‘A Hybrid between Scots and Southern British English: The Phonology, Lexis and Grammar of Scottish English’, in D.J. Allerton et al. (eds), Perspectives on English as a World Language (Basel: Schwabe, 2002), 1-13.


Articles in Conference Proceedings


‘The Contrastive Approach in the History  of Language Teaching from Late Antiquity to Modern Times’ [in press].

‘Silence in Late Medieval English Letters: Communication Failures, Delayed Responses and Omissions’, in Jörg Helbig and René Schalleger (eds), Anglistentag 2009, Klagenfurt (Trier: Wissenschaftlicher Verlag Trier, 2010), 395-405.

‘Using the Web as a Corpus: An Analysis of the Distribution and Use of the Be Sat Construction’, in Clive Upton and Barry Hesselwood (eds), Proceedings of Methods in Dialectology, XIII: Papers from the Thirteenth International Conference on Methods in Dialectology, 2008 (Frankfurt: Lang, 2010), 229-239.

‘Linking [h] and the Variation between Linking [r] and Glottal Onsets in South African English’, in David Spurr and Cornelia Tschichold (eds), The Space of English, Swiss Papers in English Language and Literature, 17 (Tübingen: Narr, 2005), 207-227.

‘Theorie und Praxis des Lautwandels: Was die Analyse mittelenglischer Texte für die Theorie­bildung im Bereich der Phonologie leisten kann’, in Gabriele Knappe (ed.), Englische Sprachwissenschaft und Mediävistik: Standpunkte—Perspektiven—Neue Wege (Frankfurt: Lang, 2005), 137-155.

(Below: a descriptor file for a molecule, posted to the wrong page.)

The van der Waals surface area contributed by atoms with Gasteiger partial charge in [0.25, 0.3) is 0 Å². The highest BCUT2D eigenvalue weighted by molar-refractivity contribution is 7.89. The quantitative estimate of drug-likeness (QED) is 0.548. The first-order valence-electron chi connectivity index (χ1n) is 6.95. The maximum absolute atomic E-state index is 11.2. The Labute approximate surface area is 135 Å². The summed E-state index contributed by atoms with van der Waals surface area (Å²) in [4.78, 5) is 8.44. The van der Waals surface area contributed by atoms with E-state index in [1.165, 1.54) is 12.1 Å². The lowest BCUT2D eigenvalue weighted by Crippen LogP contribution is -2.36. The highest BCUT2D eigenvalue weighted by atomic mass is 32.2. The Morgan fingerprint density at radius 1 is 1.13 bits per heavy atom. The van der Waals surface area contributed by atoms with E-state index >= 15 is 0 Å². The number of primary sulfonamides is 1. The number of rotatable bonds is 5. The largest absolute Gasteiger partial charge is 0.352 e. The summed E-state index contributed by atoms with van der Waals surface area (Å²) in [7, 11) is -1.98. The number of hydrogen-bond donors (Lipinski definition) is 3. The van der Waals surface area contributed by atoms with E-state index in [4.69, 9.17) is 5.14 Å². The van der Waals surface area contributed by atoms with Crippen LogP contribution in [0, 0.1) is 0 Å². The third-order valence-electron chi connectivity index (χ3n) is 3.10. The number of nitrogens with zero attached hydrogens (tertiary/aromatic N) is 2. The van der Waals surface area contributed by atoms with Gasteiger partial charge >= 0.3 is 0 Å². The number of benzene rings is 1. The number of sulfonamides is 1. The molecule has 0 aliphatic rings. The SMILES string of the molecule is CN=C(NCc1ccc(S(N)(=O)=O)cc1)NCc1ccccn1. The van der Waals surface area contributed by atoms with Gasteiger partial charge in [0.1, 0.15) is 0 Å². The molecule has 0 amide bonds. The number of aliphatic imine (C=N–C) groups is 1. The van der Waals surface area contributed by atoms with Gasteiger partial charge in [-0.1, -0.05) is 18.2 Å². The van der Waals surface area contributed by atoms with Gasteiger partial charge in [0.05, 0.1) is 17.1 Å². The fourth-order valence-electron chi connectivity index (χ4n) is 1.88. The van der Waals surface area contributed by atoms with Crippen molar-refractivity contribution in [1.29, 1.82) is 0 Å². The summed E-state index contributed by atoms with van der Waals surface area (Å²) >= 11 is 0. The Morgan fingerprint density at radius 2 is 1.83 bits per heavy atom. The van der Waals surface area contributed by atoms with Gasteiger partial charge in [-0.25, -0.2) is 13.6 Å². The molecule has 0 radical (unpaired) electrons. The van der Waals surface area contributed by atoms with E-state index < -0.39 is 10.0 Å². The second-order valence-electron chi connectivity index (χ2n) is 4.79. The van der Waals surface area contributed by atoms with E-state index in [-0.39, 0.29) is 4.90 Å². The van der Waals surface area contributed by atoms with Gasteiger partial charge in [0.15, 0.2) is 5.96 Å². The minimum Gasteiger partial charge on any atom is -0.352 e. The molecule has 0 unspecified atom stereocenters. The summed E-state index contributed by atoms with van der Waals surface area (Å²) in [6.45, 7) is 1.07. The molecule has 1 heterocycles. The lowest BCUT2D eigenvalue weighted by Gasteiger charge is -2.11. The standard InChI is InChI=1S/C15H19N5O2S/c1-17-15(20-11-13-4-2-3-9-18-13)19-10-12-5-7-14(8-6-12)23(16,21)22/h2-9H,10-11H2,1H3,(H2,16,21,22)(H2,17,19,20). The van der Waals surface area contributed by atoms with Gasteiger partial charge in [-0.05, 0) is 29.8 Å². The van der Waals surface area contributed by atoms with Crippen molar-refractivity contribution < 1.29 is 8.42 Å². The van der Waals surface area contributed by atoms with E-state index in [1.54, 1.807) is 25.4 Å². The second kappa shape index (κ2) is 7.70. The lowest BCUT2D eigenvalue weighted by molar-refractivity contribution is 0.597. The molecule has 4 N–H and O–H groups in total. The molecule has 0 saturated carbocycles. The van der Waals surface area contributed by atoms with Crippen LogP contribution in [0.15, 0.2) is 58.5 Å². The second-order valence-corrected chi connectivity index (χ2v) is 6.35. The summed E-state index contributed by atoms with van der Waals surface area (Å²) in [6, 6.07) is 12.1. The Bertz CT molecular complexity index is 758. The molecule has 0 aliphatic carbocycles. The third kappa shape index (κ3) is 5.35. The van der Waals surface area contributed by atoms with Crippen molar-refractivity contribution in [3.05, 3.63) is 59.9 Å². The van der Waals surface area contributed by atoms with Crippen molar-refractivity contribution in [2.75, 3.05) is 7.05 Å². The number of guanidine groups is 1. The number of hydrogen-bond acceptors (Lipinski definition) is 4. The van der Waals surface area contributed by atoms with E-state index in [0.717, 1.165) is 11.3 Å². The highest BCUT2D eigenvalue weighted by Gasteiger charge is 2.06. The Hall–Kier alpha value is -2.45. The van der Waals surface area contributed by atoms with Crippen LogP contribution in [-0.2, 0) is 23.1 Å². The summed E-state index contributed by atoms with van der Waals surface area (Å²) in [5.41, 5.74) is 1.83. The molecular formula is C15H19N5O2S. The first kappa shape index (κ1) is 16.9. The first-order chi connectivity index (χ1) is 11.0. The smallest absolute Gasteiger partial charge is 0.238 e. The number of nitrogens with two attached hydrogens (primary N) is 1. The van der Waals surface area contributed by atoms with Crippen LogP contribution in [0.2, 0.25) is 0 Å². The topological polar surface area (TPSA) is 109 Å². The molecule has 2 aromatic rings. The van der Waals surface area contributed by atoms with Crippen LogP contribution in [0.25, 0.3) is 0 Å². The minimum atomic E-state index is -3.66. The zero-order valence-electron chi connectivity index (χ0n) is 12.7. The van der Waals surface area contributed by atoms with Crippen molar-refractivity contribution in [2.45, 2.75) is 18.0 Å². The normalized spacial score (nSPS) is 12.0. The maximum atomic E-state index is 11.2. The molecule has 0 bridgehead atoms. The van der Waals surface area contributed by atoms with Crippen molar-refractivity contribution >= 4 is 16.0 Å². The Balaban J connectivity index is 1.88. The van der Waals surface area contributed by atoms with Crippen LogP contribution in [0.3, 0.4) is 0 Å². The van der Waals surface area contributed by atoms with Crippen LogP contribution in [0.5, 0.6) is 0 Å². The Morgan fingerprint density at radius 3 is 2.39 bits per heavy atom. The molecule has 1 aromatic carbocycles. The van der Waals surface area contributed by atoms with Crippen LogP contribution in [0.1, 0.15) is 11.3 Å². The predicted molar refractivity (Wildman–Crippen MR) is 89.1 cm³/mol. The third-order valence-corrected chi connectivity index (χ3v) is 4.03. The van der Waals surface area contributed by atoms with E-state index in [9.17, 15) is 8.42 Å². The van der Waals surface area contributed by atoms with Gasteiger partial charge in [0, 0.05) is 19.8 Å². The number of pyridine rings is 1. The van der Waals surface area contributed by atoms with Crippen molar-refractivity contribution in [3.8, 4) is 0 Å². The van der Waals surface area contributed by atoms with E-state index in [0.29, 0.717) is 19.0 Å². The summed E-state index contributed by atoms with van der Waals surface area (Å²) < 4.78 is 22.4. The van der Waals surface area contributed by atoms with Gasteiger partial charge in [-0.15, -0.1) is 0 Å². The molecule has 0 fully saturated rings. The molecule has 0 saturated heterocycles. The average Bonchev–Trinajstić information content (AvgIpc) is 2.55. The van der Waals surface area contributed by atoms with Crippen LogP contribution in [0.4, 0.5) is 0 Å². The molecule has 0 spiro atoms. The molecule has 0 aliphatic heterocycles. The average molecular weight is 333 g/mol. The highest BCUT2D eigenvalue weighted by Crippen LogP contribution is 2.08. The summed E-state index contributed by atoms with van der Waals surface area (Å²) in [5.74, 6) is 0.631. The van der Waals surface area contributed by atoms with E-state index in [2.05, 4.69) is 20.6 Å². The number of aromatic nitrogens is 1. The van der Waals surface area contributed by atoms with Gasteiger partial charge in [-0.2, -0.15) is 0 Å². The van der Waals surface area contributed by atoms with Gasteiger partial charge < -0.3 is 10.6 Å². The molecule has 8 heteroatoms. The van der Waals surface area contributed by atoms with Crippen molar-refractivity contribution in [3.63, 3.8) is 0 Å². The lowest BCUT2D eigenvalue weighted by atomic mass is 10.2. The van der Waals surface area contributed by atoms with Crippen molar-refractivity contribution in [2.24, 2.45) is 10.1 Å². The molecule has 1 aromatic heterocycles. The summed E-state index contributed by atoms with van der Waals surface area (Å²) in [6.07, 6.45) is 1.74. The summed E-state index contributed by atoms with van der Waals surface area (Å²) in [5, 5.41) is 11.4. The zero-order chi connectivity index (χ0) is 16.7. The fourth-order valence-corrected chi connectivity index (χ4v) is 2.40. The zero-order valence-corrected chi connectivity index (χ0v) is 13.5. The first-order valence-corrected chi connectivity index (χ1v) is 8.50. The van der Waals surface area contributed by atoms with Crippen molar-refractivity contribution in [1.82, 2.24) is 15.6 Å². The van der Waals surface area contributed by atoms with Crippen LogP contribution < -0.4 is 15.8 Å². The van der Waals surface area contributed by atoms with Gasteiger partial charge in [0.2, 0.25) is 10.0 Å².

‘Intrusive [h] in Present-day English Accents and <h>-Insertion in Medieval and Early-Modern English Manuscripts: Hypercorrection or Functionally Motivated Language Use?’, in Christian Kay et al. (eds), New Perspectives on English Historical Linguistics: Selected Papers From 12 ICEHL, Glasgow, 21-26 August 2002, II: Lexis and Transmission (Amsterdam: Benjamins, 2004), 109-123.

‘The Relationship between [h]-Addition and [h]-Omission Revisited’, in Christoph Bode, Sebastian Domsch and Hans Sauer (eds), Anglistentag 2003, München (Trier: Wissenschaft­­licher Verlag Trier, 2004), 507-518.

‘Why Is There No /h/-Dropping in Scots? Loss and Insertion of /h/ as a Contact Phenomenon’, in Jürg Strässler (ed.), Tendenzen europäischer Linguistik: Akten des 31. Linguistischen Kolloquiums, Bern 1996 (Tübingen: Niemeyer, 1998), 71-76.


Articles in Preparation


‘Phraseological Transfer in German Native Speakers’ Production of English Academic Writing: The Case of It Is to Say’.


Reviews (from 2016)

‘Transfer, Adaptation and Integration: The Impact of Linguistic Contact with France on Medieval England’. [to appear in in Bulletin of International Medieval Research]

Smith, Jeremy, Older Scots: A Linguistic Reader (Scottish Text Society, fifth series, 9). Edinburgh: The Scottish Text Society, 2012. Neuphilologische Mitteilungen 117 (2016): 471-475.


Nicolaï, Robert (ed.), Questioning Language Contact: Limits of Contact, Contact at its Limits (Brill Studies in Language Contact and Dynamics of Language, 1). Leiden and Boston: Brill, 2014. Neuphilologische Mitteilungen 117 (2016): 223-227.





Invited Lectures


‘Who needs Latin? Die Rolle der lateinischen Sprache für das Anglistikstudium’, Nordrhein-Westfälische Akademie der Wissenschaften, Düsseldorf, 8 September 2014.

‘French-English Language Contact in Medieval England: The Evidence of Letters’, Universität Graz, Austria, 12 November 2009.

‘James Adams’, Colloquium (by invitation only) ‘Histories of Prescriptivism: Alternative Approaches to the Study of English 1700-1900’, University of Sheffield, 4 May 2003.

‘Das h-dropping im Englischen: Französischer Einfluß oder interne Entwicklung?’, Linguistikkreis, Universität Basel, 9 May 2000.

‘And Him the Minister, An Me Wi a Bad Leg Tae: Subordinating And and the Emphatic Use of Co-ordinators in European Languages’, Leeds Linguistic Society, University of Leeds, 5 November 1998.